Update on TRS-Care legislation
Date Posted: 5/18/2017 | Author: Monty Exter
The Texas Senate is expected to vote soon on House Bill (HB) 3976 by Rep. Trent Ashby (R-Lufkin), a bill to reform the state's healthcare program for retired educators. The Texas House approved the bill unanimously earlier this month. Here's a look at the background and history of the legislation, as well as its current status.
Part I: How did we get here?For at least the past four years, the TRS retiree health insurance program known as TRS-Care, has been headed toward a financial disaster. During the 83rd legislative session in 2013, the legislature began supplementing formula funding for TRS-Care to cover a projected shortfall. In the 84th legislative session in 2015, lawmakers increased the amount of supplemental funds to $768 million again to cover the TRS-Care shortfall. Covering the projected shortfall this session would take more than $1 billion above and beyond what the current funding formulas call for. That amount, already considered unsustainable, is only projected to rise in future years. The issues driving TRS-Care toward disaster are runaway health care inflation and a statutory requirement to offer a free health insurance option. TRS-Care presently has three funding streams: premiums associated with TRS-Care 2 and TRS-Care 3, since TRS-Care 1 is free; formula funding generated from the state, school districts, and active TRS members; and Medicare reimbursements from those over 65 who are on Medicare. The formula funded part of the equation is based on active TRS member payroll. Specifically, the state pays 1 percent of payroll into the fund while school districts pay .55 percent and active members pay .25 percent. Active TRS members' total payroll generally increases over time at about 2 percent each year. This in turn means the formula funding for TRS-Care similarly increases over time at about 2 percent.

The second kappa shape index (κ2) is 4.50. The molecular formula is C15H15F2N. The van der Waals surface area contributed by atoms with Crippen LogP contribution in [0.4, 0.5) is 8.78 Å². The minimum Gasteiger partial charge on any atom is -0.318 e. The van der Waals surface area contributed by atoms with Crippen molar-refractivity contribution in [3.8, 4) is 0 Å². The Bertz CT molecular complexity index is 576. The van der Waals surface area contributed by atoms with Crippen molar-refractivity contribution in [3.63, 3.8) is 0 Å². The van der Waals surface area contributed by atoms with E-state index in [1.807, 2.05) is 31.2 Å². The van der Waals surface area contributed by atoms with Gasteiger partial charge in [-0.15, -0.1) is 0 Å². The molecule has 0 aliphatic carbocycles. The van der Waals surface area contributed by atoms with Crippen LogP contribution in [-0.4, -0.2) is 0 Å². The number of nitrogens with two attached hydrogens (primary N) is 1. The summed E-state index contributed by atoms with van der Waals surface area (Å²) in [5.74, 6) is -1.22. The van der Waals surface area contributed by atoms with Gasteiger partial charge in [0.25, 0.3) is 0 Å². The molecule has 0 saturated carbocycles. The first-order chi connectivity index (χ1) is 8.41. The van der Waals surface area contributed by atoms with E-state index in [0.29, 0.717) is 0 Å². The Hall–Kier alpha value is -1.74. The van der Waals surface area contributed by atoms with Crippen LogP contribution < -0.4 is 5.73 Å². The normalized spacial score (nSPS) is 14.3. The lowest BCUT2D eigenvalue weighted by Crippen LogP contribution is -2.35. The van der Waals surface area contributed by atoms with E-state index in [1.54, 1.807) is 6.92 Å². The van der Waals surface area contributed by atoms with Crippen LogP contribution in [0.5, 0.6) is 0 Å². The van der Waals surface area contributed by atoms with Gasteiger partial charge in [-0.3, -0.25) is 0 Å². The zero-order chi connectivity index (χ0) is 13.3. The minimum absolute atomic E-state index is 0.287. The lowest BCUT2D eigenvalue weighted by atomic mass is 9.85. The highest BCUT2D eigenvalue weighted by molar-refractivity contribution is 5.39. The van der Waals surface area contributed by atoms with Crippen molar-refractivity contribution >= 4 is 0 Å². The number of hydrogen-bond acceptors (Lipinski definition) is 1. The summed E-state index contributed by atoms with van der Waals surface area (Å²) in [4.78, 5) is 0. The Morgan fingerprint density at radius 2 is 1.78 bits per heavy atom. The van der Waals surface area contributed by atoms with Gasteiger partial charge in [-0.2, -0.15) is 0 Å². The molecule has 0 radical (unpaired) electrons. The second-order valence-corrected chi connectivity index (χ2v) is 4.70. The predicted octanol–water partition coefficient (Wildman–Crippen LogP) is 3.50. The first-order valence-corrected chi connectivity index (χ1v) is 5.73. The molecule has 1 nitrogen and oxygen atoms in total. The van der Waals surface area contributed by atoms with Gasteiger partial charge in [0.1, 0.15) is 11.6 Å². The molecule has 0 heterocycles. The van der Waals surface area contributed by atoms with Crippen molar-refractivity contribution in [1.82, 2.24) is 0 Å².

Unfortunately, healthcare costs have increased at over 7 percent annually for many years. This has led to a situation where the costs for TRS to pay healthcare claims has dramatically exceeded the funding available to pay for those claims, and the gap between funding and costs is only growing. Without the legislature writing a check to cover the funding gap described above, TRS-Care would go into what is known as a death spiral. TRS would be forced to dramatically raise the premiums on TRS-Care 2 and 3, which are the current paid options offered to retirees, in order to cover the cost of all TRS-Care claims. The dramatic increase in the cost of these optional plans would drive more retirees to choose TRS-Care 1, the free option. As more retirees migrated to TRS-Care 1, the funding stream from premiums would dry up, further increasing the gap between revenueand the cost of paying claims, and the whole system would collapse. How has the state responded? The short answer is – not well! State lawmakers currently have, and have previously had, only three options for addressing the TRS-Care problem. One, they can work to legitimately bring down the costs of retiree health care. Two, they can pay the additionally costs. Three, they can shift the costs to someone other than the state, i.e. retirees, school districts, and active teachers. Legitimately bringing down healthcare costs, while likely possible, is challenging at the state level and at best a long-term process. Much of what impacts healthcare costs involves federal law over which state legislators have little or no control. Effectively that leaves as the only viable options putting in more money, either from the state or from somewhere else. Knowing that this problem was approaching, legislators could have taken action six or eight years ago and aggressively pushed TRS-Care participants toward healthier and therefore cheaper outcomes, eliminated the free option under TRS, and at the same time increased the TRS-care formulas. Had they made these changes back then, before TRS-Care was facing a giant funding deficit, the pain to the state and to retirees would have been very minimal. However, back when these issues weren’t yet urgent, it was easier to keep ongoing state costs at a minimum and keep the potent voting block of retired teachers happy by ignoring future realities. Even when deficits between TRS funding and the cost of paying claims began to appear over the last two sessions, while times were good and state coffers were flush, it was easier to simply write one-time checks to prop up the system and ignore the oncoming train wreck. Now that state revenues are lean and the TRS-Care deficit has grown into a billion dollar hole, it’s too late to reap the slow savings associated with bringing down costs. Lawmakers are unwilling to take on billion dollar ongoing funding increases, and the pain that retirees will experience from the state's shifting the cost of covering the funding gap to them will be substantial, and in some cases, possibly lethal.